You are correct they are very expensive. I have noted that they are made extremely well and will last longer than me.I think they are a good product and have worked well. I did have one problem. I let some honey about 2 inches deep sit in the tank for a month or so and when I reheated i found the dripless valve was clogged with crystallized honey. I just removed the valve and cleaned the tank. If the valve could be heated it would be helpful to me.

Man, I remember paying (company) $350 for a 250 gallon tank. Actually I bought two but they were for storage and I pressurized these vessels to 30psi. Lauri had some 60 gallon tanks she was trying to off. I think you guys missed the boat not grabbing one of them.
 

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These aren't just tanks..they are thermostaticly controlled water jacketed heavy guage. Anyone can source a cheap tank and make a project out of it....a maxant bottling tank is a solution ready to put into service to bottle honey and will last a few lifetimes.
 

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We've used ours in an unheated space in the winter. A heat gun will work as well as anything, and doesn't add to the complexity of the tank.
Acebird
You are correct they are very expensive. I have noted that they are made extremely well and will last longer than me.I think they are a good product and have worked well. I did have one problem. I let some honey about 2 inches deep sit in the tank for a month or so and when I reheated i found the dripless valve was clogged with crystallized honey. I just removed the valve and cleaned the tank. If the valve could be heated it would be helpful to me.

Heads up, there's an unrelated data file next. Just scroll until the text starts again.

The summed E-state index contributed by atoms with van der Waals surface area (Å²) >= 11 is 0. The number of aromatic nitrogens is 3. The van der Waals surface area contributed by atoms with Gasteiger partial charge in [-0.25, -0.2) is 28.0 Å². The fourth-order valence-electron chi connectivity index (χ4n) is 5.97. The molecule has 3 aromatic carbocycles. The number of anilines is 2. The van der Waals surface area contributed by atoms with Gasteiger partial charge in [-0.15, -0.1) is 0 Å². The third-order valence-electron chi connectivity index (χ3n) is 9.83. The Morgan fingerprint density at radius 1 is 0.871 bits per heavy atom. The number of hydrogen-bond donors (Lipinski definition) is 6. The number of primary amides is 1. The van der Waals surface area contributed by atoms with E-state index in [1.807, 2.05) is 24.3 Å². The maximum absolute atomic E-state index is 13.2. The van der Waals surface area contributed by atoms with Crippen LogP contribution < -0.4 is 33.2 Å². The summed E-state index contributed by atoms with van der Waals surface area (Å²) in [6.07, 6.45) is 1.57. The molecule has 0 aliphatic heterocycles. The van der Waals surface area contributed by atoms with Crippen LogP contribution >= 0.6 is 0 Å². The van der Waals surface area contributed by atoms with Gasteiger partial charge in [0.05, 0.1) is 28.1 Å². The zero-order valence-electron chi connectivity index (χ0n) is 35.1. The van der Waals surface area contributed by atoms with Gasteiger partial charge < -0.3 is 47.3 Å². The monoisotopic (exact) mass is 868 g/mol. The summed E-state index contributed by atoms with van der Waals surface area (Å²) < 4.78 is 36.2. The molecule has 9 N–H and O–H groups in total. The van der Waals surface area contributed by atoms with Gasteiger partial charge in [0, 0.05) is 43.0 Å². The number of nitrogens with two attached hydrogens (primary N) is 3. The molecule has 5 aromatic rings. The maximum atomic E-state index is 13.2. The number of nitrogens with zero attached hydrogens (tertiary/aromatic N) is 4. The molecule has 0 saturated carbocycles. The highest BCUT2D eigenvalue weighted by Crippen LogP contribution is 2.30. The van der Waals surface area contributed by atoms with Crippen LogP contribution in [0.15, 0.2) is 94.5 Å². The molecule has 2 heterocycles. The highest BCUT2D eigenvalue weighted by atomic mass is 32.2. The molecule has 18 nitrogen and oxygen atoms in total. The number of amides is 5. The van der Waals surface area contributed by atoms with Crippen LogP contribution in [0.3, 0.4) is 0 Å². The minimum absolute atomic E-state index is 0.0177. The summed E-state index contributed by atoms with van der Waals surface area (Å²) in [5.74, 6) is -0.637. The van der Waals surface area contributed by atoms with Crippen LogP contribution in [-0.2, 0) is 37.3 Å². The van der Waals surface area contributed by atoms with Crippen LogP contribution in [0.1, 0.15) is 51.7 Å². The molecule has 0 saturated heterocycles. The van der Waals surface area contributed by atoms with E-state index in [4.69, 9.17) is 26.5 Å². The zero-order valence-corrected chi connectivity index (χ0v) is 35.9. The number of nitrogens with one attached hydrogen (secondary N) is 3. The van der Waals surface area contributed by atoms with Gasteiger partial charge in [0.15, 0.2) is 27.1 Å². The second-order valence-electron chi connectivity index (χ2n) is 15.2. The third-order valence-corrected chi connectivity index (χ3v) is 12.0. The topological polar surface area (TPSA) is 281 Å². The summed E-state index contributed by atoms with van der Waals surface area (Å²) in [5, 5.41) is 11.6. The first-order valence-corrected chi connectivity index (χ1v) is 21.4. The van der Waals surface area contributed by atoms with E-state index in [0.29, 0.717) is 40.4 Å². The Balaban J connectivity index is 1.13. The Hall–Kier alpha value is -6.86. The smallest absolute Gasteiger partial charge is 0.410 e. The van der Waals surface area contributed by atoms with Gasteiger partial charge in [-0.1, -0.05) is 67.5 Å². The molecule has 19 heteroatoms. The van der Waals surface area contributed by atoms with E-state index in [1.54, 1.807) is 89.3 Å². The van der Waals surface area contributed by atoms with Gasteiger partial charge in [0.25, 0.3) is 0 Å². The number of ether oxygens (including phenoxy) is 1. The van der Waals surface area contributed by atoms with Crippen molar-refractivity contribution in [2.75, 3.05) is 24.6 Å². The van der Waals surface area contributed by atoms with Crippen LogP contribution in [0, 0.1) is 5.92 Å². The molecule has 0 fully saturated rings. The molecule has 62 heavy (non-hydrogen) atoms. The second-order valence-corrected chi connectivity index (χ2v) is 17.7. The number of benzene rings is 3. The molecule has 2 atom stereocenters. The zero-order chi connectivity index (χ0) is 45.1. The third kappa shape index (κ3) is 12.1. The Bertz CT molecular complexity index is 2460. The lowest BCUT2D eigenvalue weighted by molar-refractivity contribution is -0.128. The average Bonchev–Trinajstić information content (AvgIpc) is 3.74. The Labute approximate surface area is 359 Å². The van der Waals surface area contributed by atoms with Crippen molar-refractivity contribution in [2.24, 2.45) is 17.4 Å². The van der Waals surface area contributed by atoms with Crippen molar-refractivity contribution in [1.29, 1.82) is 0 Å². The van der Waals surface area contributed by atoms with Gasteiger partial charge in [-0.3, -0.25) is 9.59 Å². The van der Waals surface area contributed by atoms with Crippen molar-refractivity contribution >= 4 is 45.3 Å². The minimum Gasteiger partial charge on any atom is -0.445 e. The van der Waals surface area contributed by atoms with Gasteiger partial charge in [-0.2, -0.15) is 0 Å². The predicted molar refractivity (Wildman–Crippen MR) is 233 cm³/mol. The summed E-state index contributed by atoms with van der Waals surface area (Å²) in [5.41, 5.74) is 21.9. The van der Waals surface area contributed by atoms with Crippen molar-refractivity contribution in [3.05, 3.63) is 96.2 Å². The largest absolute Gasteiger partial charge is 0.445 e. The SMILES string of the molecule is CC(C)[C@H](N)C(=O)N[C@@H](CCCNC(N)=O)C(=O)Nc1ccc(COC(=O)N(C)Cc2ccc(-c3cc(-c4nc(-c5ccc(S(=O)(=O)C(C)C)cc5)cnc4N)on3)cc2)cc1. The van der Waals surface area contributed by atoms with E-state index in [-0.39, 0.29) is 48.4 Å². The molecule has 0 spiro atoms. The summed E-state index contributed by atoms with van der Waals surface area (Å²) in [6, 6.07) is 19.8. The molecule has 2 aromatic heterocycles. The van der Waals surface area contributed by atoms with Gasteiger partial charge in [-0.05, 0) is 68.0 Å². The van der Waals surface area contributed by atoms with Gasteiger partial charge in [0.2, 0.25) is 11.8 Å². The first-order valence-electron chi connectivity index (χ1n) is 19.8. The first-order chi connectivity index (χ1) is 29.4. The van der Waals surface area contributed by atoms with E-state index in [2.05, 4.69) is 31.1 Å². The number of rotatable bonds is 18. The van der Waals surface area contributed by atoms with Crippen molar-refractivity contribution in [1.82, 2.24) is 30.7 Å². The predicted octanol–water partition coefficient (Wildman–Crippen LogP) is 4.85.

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These aren't just tanks..they are thermostaticly controlled water jacketed heavy guage.
Is it a closed system or do you provide the hot water and circulator? If it is closed I would think they would use oil not water.
 

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Its a complete system with the water jacket surrounding the inner tank containing the honey. The thermostat and best control unit screw into the tank very similar to the old metal heating units we used to use to heat a cup of coffee. They are nice unit and as i said well constructed. There are pictures on the Maxant site.I have had mine for about 1 year and am pleased with it.
 

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Acebird
You are correct they are very expensive. I have noted that they are made extremely well and will last longer than me.I think they are a good product and have worked well. I did have one problem. I let some honey about 2 inches deep sit in the tank for a month or so and when I reheated i found the dripless valve was clogged with crystallized honey. I just removed the valve and cleaned the tank. If the valve could be heated it would be helpful to me.
Considering how it will last until your kids sell it at your estate sale and still get a good price for it, it isn't all that expensive.

You didn't turn the heat up high enough. But you worked it out. You could have poured hot water over it a cpl times to loosen things up.
 

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Brian, do you see the red canister on the side of the tank? That's the heat control unit. It has a dial to set the heat temp. Basically it is a hot water heater w/ a dial on the end of it. It's a double walled tank w/ a heating element in the bottom. Yes, a closed system. Though there is an opening near the top on the front where water is added as needed, which is always open. There is a sight glass and a drain plug.